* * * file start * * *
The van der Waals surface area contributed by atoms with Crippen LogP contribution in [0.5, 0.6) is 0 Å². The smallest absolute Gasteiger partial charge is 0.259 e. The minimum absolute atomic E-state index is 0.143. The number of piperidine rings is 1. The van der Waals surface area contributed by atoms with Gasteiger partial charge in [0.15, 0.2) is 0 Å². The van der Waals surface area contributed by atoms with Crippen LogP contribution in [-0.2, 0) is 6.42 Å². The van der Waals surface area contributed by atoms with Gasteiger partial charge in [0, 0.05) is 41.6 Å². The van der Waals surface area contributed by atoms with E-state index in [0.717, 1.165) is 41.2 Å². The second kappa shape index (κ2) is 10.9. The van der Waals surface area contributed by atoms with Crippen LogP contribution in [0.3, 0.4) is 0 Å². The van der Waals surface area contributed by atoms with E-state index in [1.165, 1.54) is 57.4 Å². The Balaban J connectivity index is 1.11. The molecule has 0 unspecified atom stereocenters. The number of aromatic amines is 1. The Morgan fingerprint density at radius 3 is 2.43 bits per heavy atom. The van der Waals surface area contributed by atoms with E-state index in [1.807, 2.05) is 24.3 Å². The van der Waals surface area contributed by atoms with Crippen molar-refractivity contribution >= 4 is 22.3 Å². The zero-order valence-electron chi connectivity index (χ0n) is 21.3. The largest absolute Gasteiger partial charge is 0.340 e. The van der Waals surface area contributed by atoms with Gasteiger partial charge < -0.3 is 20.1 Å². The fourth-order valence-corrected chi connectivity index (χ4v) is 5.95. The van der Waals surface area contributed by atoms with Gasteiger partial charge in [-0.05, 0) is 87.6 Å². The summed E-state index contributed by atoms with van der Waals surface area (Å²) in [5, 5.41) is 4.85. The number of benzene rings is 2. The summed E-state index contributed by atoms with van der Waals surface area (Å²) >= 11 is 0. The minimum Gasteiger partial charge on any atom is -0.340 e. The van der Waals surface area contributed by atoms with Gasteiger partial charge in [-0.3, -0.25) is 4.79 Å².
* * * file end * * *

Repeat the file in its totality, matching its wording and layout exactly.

The van der Waals surface area contributed by atoms with Crippen LogP contribution in [0.5, 0.6) is 0 Å². The smallest absolute Gasteiger partial charge is 0.259 e. The minimum absolute atomic E-state index is 0.143. The number of piperidine rings is 1. The van der Waals surface area contributed by atoms with Gasteiger partial charge in [0.15, 0.2) is 0 Å². The van der Waals surface area contributed by atoms with Crippen LogP contribution in [-0.2, 0) is 6.42 Å². The van der Waals surface area contributed by atoms with Gasteiger partial charge in [0, 0.05) is 41.6 Å². The van der Waals surface area contributed by atoms with E-state index in [0.717, 1.165) is 41.2 Å². The second kappa shape index (κ2) is 10.9. The van der Waals surface area contributed by atoms with Crippen LogP contribution in [0.3, 0.4) is 0 Å². The van der Waals surface area contributed by atoms with E-state index in [1.165, 1.54) is 57.4 Å². The Balaban J connectivity index is 1.11. The molecule has 0 unspecified atom stereocenters. The number of aromatic amines is 1. The Morgan fingerprint density at radius 3 is 2.43 bits per heavy atom. The van der Waals surface area contributed by atoms with E-state index in [1.807, 2.05) is 24.3 Å². The van der Waals surface area contributed by atoms with Crippen molar-refractivity contribution >= 4 is 22.3 Å². The zero-order valence-electron chi connectivity index (χ0n) is 21.3. The largest absolute Gasteiger partial charge is 0.340 e. The van der Waals surface area contributed by atoms with Gasteiger partial charge < -0.3 is 20.1 Å². The fourth-order valence-corrected chi connectivity index (χ4v) is 5.95. The van der Waals surface area contributed by atoms with Gasteiger partial charge in [-0.05, 0) is 87.6 Å². The summed E-state index contributed by atoms with van der Waals surface area (Å²) in [5, 5.41) is 4.85. The number of benzene rings is 2. The summed E-state index contributed by atoms with van der Waals surface area (Å²) >= 11 is 0. The minimum Gasteiger partial charge on any atom is -0.340 e. The van der Waals surface area contributed by atoms with Gasteiger partial charge in [-0.3, -0.25) is 4.79 Å².